TR: How has your relationship with Midwich evolved since the acquisition? Are you run as an independent part of the Group?
SM: Throughout the acquisition process, and when they were courting us before that, Midwich made a point of explaining that their model is to buy a business and then let that business run. And in the 12 months since they have been true to their word. Their opinion is that they tried to do UC but couldn’t manage it on their own, so they chose to buy a business that was really good at it. So, why would they want to change it?

We have regular video conferences, but otherwise there’s little interaction. There are some things we’ve had to change. Being part of a PLC has impacted turnaround times for financial reporting, for example, and there has been some expansion of roles, with Nimans personnel taking on group-wide roles in areas like credit control and leasing and finance. But overall, we’ve had all the benefits of joining what is now a £1.2 billion business and no drawbacks. It’s a very healthy relationship.

TR: So, what are some of the benefits of being part of Midwich Group?
SM: Firstly, joining such a large and successful multinational business gives us scale; we’ve got more buying power and greater reach. Nimans was always a UK and Ireland-focused business, but now, being part of Midwich, we can talk to a vendor about distribution across Europe, the US and Asia.

Having a global footprint is very useful when dealing with vendors that might be looking at multinational distribution arrangements as part of a rationalisation of their own programmes. It also has implications for things like the support services we provide. For resellers with deployments spanning Europe or even the world, we can now offer the reassurance of 24/7 support. We have businesses to help with that in America, UK/Europe and Asia, so there’s someone available in every time zone even if it is just to take a ticket and make sure somebody gets a response.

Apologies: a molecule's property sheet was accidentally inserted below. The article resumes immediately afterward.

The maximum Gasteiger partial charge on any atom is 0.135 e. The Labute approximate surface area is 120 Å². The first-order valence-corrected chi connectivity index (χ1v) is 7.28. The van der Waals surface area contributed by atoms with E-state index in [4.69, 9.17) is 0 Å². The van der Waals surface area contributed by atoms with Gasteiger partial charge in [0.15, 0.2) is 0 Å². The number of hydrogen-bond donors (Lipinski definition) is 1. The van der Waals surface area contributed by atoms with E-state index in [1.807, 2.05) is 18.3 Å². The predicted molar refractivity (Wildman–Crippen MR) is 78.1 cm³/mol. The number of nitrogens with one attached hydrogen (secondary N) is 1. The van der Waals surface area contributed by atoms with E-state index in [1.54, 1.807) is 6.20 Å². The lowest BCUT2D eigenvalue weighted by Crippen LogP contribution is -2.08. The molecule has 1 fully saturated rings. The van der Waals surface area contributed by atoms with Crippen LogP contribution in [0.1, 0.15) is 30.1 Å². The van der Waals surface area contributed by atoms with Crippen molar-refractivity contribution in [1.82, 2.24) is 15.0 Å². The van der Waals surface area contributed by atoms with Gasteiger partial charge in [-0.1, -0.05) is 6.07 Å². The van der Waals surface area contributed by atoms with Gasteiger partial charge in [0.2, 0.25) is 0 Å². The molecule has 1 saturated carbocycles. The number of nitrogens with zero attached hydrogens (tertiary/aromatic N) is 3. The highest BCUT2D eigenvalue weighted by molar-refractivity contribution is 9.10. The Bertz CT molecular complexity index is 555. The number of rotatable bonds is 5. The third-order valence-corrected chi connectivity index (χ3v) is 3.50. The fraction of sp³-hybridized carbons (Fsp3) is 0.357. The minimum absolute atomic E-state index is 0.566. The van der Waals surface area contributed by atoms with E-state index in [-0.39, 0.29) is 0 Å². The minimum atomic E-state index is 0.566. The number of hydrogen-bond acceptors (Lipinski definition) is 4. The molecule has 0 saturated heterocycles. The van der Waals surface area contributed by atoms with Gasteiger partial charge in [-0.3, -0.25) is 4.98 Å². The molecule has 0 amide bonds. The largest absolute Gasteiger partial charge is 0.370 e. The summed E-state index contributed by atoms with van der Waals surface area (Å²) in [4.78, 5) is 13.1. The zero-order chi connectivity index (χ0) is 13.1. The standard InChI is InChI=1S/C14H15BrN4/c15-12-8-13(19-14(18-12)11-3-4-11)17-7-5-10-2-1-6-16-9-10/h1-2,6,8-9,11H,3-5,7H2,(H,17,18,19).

And, of course, it gives us access to AV product sets that we didn’t have before, which presents significant cross-selling opportunities. For example, we sell hundreds of Microsoft Teams systems every month, but we weren’t always attaching a screen to them. Now, when we sell a Teams system we can source a screen to go with it from Midwich, and when Midwich sell a screen they can add a Teams system from us. There are great synergies there.

Something that became apparent during the acquisition is that there is very little crossover in our customer bases. Where it does exist, the reseller can choose which business they want to deal with. Nimans or Midwich will do all the logistics and provide the customer with one invoice for all the equipment no matter where individual elements were sourced from.

TR: As well as serving the needs of resellers and MSPs, you also
distribute a diverse range of technology products to retailers like Amazon, Very, Argos and Currys. Is that a big part of your business?